9th Circuit Punts Ruling on Defunct Rent Law

SAN FRANCISCO (CN) – A Ninth Circuit panel punted a lawsuit over San Francisco’s now-defunct rent ordinance back to a federal judge Monday, so he can consider vacating a judgment stopping the city from enforcing it.

In 2014, U.S. District Judge Charles Breyer barred the city from imposing a relocation-assistance ordinance that requires landlords to retroactively pay massive amounts to evict tenants under California’s Ellis Act.

The ordinance mandated that landlords pay tenants the difference between their current rent and market rent, which in many cases could amount to a staggering sum.

San Francisco has since adopted a new ordinance that lowers the payout amount, and at a hearing in February asked a three-judge Ninth Circuit panel to order Breyer to vacate his 2014 judgment.

Just before the hearing, Breyer clarified that his ruling applied only to the 2014 ordinance and not the amended 2015 one, but did not vacate the ruling.

“We don’t want to be collaterally bound by this judgment,” Deputy City Attorney Christine Van Aken told the judges. “If we want to revive the old ordinance we can’t defend it. A court would just say, ‘This is done.’”

On Monday, the panel remanded the case to Breyer but refused to give him any orders as to how he should rule.

The unpublished opinion from Circuit Judges Andrew Hurwitz and A. Wallace Tashima – and visiting Sixth Circuit Judge Eugene Siler – said the general rule is to let the lower court’s judgment to stand when an appellant renders it moot by its own actions, as the city did here.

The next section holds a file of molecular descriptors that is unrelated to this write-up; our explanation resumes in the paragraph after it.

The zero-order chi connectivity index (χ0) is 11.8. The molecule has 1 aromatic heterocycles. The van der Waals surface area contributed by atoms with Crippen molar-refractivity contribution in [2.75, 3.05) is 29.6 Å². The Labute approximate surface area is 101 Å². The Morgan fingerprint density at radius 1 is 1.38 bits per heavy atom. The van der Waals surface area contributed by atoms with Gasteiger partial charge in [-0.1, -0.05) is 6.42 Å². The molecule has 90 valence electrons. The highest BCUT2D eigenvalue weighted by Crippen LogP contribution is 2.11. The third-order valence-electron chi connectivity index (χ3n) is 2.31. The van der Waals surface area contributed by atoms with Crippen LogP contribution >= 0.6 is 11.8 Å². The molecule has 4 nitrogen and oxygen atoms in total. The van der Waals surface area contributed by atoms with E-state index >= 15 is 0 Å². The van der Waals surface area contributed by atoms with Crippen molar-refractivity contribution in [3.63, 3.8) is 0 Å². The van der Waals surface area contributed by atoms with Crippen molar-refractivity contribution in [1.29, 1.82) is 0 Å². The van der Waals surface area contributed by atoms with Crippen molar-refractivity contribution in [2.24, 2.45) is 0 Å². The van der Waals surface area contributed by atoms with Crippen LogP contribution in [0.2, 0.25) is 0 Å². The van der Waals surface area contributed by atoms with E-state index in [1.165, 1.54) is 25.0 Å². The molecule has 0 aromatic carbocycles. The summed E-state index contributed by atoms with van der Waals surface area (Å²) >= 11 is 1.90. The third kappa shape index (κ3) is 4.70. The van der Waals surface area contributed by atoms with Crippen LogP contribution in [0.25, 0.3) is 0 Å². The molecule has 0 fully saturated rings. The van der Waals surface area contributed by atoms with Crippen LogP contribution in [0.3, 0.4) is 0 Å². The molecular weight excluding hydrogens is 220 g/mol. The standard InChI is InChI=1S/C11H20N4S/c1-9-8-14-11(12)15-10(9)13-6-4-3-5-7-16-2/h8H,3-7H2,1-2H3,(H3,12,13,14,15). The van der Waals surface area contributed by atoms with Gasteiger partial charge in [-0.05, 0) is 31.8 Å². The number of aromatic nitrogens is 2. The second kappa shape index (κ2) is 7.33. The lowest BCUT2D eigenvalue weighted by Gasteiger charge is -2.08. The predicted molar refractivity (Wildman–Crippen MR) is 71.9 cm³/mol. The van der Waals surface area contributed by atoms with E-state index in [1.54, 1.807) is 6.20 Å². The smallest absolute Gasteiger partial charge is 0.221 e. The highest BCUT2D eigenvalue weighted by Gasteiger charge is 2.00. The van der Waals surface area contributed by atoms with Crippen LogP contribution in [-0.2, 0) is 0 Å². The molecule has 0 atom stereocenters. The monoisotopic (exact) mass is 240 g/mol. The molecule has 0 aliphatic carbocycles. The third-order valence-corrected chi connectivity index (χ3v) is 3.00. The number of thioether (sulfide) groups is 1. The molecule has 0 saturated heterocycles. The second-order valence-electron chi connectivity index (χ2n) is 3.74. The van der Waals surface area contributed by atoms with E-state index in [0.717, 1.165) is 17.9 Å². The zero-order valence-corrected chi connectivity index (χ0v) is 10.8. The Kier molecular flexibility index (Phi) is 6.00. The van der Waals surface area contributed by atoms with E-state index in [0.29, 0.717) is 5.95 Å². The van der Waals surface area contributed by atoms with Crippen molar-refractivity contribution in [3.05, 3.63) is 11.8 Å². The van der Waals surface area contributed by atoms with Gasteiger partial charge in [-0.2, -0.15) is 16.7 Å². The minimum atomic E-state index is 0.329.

“An exception may apply, however, if the appellant is a governmental entity,” the judges wrote, adding, “Rather than decide the issue in the first instance, we will remand to the district court to consider whether its judgment should be vacated in light of the adoption of the new ordinance.”

David Breemer with the Pacific Justice Institute, who represents former landlords Daniel and Maria Levin, said he and his clients are pleased with the decision and were frustrated that they had to go through the appellate process on an obsolete law.

“We’re happy with the decision. The Levins are happy with the decision and they believe the case never should have been appealed after the city decided to change its tenant law,” Breemer said in a phone interview Tuesday.

Property owners have already sued the city in state court over the new ordinance, which was enjoined from enforcement by Judge Ronald Quidachay in October 2015. That case is now on appeal.

“We continue to defend the new ordinance. That case is in the hands of the court,” city spokesman John Cote said in an email.

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